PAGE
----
While I’m not a prime candidate to give tours at Wrigley Field, the rumors of my hatred of the ballpark, and the Cubs for that matter, have been grossly exaggerated. It’s nothing personal. I bear no animus towards architect Zachary Taylor Davis, the man who designed the park, or the team that plays there, but as an objective observer I’m willing to admit that there are flaws. Big ones.
It starts even before you get in the park, at the apex of Addison and Clark. People, both sober and bombed, spill out of the bars onto tiny sidewalks packed with peddlers, tourists, locals (who may or may not be headed to the game), transients, and traffic cops who scream at everyone to, “GET BACK ON THE SIDEWALK!” even though every inch of real estate is already occupied by someone else’s feet. Unless you’re light enough to perch on someone’s shoulders, onto the street you spill.
Once inside, the concourse is cavernous; the only light comes from narrow splits in the concrete that lead to the stairs that ascend to the seats. Even if you could see beyond a few inches from you face—which you can’t, because of the crowd density—there’s not much to look at anyway. Your peripheral view reveals the faces of shuffling patrons that you’d die next to in the event of fire as well as concession stands that tout specialty snacks, a deception—in actuality they are selling the same products as the next stand over under a different name.
There is no place to congregate. The concourse is purely in the business of moving people, and if you grab a rail on a less crowded ramp you can’t see the field and the street views are obscured by plywood that serves as a placeholder for missing metal grates. To meet someone anywhere other than your seat, you have to climb to the roof where there’s a beer garden that faces the street instead of the field (and there’s no game audio, or if there is, you can’t hear it). There may be more freedom to mingle in the Bleachers, but the lore of the hedonistic drunks out there have made me never want to find out.
Wrigley has a 90% chance of being beautiful once you’re seated, but if you’re one of the unlucky patrons seated directly behind a pole it could be less fun, especially when you factor in the bedlam of entry and the ticket prices. To give credit where it is due, the field itself is mostly pristine—unless it’s early in the season and the ivy is still a horticultural eye-sore—but with the cracking concrete, rickety seats, and the blight of 100 years of hard use, it’s easy to get distracted by the ick. In my last visit, during a rather uneventful Wellington Castillo at-bat, my shoe got stuck to the concrete from someone’s discarded chewing gum. As I attempted to extricate myself, my eyes danced between the field, the dessert cart that was hovering directly above my head on the exposed catwalk to the luxury suits, and the burrito-sized chunk of concrete that was missing from the stairs next to me and I pondered which would go first if I was trapped, me or the superstructure. While most would never advocate tearing the park down, you’d at least get them to concede that the park is due for upgrades (which are now on their way).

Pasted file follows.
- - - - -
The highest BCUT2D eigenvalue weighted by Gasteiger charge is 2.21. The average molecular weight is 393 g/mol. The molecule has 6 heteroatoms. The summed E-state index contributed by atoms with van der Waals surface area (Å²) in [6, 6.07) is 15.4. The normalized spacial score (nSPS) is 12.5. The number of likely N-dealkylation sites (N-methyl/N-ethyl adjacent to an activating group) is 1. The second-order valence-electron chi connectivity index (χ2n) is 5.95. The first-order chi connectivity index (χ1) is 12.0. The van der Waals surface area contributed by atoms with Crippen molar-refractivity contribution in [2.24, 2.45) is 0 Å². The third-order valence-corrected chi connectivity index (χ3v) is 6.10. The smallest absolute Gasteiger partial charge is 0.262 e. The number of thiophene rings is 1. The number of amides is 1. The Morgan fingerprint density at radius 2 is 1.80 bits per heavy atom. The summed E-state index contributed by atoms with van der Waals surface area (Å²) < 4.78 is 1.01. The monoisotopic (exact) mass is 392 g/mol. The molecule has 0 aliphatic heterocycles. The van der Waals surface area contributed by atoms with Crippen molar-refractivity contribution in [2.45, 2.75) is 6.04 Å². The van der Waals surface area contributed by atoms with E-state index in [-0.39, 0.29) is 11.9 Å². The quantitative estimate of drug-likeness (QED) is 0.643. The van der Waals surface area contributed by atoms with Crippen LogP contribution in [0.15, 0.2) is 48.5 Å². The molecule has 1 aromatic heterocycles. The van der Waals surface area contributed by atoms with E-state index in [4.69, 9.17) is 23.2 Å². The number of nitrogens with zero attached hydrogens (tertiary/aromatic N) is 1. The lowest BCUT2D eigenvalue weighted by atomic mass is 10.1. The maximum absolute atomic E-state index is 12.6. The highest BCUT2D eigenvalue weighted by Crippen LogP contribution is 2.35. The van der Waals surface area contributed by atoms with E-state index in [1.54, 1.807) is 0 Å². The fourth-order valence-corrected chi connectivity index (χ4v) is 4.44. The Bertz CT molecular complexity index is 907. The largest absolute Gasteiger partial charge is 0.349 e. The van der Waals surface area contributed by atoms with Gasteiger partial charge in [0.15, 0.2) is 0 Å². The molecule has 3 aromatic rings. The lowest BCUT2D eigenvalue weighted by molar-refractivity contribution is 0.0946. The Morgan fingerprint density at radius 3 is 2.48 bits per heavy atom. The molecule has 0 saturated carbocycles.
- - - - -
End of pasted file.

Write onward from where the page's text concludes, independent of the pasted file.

But you can’t mention that stuff to the purists; there exists a sect with Stockholm Syndrome whose apostles insist that falling chunks of stadium are “all part of the charm” and try to rationalize that the chipping paint isn’t dangerous and who would sooner don hardhats than admit that there’s something wrong with the relic of the Federal League.
It takes time to understand Wrigley Field and the people who flock there. The missing piece, the unspoken truth, is that but when people express their love for Wrigley Field, what they are really doing is expressing a connection to the history of the ballpark and the organization itself rather than worshipping a park that is past its prime (though, as above, there are some who swear they love the flaws, and I guess that’s their prerogative). Whether you’re behind a giant girder or not, you’re entrenched in history without much effort. There is no Jumbotron (at least not yet), and no between-inning gimmicks involving t-shirt cannons and hotdog-eating contests. The fanfare is minimal, just the soft hum of the organ and a public address announcer. The beauty isn’t in the park itself, it’s in the fact that you’re sitting in a monument that has been granted amnesty, a courtesy that hasn’t been extended to many other aging ballparks and buildings.